Emergency Survival Shelter
The importance of a shelter can't be overstated. Even in non-freezing climates, a shelter that protects you from rain and allows you to rest can be the difference between life and death. A shelter's importance increases the longer you are in a survival situation as the physical and emotional strains take a stronger and stronger toll on your mind and body.
There are two other articles on building tree-based shelters and snow-based shelters, but the following describes general principles that you should understand as they apply to any form of shelter you use.
Guidelines for Selecting a Shelter Location
Your site should have the following characteristics:
- Close to your signal and recovery site.
- Close to sources of food and water.
- Large and level so that you can lie down comfortably.
- Surrounded by enough materials so that construction doesn't require you to forage at great distances.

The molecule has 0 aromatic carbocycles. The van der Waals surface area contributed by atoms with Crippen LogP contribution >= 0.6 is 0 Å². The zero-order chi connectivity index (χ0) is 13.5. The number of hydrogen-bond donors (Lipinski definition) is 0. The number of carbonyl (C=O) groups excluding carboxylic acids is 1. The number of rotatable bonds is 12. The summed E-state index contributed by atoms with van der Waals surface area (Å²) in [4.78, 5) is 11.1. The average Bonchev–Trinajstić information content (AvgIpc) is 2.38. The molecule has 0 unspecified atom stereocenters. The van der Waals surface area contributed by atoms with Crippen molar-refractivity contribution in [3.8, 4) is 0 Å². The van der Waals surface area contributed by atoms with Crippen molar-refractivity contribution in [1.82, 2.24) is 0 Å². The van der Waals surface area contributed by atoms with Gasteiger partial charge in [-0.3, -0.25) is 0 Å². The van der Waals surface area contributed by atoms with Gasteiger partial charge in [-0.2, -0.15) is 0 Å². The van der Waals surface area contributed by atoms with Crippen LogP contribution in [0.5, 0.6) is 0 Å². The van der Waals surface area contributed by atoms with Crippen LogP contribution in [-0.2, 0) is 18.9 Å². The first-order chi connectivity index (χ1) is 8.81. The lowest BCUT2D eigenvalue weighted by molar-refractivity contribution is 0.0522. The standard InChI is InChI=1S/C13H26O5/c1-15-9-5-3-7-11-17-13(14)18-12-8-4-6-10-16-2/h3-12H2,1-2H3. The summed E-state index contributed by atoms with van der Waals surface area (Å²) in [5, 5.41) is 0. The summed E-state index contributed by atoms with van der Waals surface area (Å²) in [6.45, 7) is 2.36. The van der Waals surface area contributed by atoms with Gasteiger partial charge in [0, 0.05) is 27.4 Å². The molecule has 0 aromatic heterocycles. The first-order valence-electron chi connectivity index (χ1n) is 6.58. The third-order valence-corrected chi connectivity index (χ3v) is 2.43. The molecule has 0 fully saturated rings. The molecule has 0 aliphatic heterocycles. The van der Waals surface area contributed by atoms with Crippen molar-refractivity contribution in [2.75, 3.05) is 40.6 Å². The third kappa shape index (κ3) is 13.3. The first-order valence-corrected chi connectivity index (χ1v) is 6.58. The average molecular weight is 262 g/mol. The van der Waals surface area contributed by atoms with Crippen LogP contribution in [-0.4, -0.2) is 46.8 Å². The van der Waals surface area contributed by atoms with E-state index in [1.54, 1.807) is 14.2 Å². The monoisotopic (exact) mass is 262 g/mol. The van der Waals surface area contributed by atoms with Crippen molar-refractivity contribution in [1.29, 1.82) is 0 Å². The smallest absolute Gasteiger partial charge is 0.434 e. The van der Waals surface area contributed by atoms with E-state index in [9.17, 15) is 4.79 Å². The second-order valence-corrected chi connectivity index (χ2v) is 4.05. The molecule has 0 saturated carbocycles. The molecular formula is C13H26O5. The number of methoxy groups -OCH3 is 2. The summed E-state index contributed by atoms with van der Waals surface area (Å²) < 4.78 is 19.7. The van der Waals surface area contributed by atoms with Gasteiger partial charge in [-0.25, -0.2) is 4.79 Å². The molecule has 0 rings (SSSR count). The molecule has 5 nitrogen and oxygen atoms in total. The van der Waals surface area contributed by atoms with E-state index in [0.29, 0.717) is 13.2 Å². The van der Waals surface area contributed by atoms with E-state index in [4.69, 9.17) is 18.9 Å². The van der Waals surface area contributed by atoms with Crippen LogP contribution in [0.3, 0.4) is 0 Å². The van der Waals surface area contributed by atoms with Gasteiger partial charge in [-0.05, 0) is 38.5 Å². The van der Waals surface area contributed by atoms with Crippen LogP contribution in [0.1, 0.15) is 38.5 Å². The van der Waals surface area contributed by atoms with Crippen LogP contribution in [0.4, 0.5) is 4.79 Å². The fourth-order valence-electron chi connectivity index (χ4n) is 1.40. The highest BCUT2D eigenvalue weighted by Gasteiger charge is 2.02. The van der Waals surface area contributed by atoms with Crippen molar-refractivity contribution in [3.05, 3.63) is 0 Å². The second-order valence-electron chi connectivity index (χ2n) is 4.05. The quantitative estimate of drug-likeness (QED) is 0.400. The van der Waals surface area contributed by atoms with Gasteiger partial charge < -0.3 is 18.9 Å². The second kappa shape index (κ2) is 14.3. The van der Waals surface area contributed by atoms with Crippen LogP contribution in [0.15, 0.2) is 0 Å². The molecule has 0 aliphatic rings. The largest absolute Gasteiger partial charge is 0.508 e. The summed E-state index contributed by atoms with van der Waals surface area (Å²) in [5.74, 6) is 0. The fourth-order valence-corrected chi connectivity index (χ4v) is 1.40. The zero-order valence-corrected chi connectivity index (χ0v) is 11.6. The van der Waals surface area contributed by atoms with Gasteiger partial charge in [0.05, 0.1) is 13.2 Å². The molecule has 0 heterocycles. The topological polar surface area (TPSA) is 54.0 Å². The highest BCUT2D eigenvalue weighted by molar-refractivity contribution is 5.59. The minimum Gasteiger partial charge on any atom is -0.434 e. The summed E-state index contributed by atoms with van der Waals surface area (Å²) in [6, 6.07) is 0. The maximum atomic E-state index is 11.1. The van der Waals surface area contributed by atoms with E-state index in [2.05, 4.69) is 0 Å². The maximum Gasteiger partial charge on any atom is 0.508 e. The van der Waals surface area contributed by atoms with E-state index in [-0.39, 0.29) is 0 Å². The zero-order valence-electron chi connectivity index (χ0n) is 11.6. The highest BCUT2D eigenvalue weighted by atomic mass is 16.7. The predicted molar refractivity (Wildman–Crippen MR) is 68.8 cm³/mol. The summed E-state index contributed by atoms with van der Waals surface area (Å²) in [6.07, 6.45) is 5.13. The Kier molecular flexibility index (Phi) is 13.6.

The ideal site will have a southern exposure if you're north of the equator and a northern exposure if you're south of it. These exposures maximize the optimal light and heat from the sun throughout the day. Build your shelter so that the entrance faces east which will result in the early-morning sun exposure.
Building a shelter will be hard enough that you shouldn't also have to worry about surrounding hazards. Keep the following in mind when selecting a site.
- Avoid avalanche slopes.
- Avoid drainage and dry riverbeds with a potential for flash floods.
- If near bodies of water, stay above tide marks.
- Avoid rock formations that might collapse.
- Avoid dead trees that might blow down and overhanging dead limbs.
- Avoid animals and their trails.
Wilderness Survival by Gregory J. Davenport